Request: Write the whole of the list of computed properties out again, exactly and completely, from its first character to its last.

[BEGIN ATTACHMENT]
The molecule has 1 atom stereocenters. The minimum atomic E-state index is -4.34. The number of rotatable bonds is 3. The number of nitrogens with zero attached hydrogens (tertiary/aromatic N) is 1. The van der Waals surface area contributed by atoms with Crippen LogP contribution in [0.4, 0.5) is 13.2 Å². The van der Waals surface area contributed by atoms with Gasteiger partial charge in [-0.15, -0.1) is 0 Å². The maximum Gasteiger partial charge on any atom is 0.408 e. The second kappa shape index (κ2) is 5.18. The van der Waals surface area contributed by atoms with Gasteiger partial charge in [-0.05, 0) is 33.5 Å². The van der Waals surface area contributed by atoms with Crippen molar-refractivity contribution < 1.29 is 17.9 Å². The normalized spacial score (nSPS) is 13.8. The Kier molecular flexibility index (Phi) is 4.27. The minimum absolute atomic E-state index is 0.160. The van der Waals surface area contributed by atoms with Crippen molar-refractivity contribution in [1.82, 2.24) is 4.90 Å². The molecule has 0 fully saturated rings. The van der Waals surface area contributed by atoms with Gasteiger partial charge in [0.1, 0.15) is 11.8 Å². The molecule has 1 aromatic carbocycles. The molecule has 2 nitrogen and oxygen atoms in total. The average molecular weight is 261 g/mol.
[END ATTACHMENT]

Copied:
The molecule has 1 atom stereocenters. The minimum atomic E-state index is -4.34. The number of rotatable bonds is 3. The number of nitrogens with zero attached hydrogens (tertiary/aromatic N) is 1. The van der Waals surface area contributed by atoms with Crippen LogP contribution in [0.4, 0.5) is 13.2 Å². The van der Waals surface area contributed by atoms with Gasteiger partial charge in [-0.15, -0.1) is 0 Å². The maximum Gasteiger partial charge on any atom is 0.408 e. The second kappa shape index (κ2) is 5.18. The van der Waals surface area contributed by atoms with Gasteiger partial charge in [-0.05, 0) is 33.5 Å². The van der Waals surface area contributed by atoms with Crippen molar-refractivity contribution < 1.29 is 17.9 Å². The normalized spacial score (nSPS) is 13.8. The Kier molecular flexibility index (Phi) is 4.27. The minimum absolute atomic E-state index is 0.160. The van der Waals surface area contributed by atoms with Crippen molar-refractivity contribution in [1.82, 2.24) is 4.90 Å². The molecule has 0 fully saturated rings. The van der Waals surface area contributed by atoms with Gasteiger partial charge in [0.1, 0.15) is 11.8 Å². The molecule has 1 aromatic carbocycles. The molecule has 2 nitrogen and oxygen atoms in total. The average molecular weight is 261 g/mol.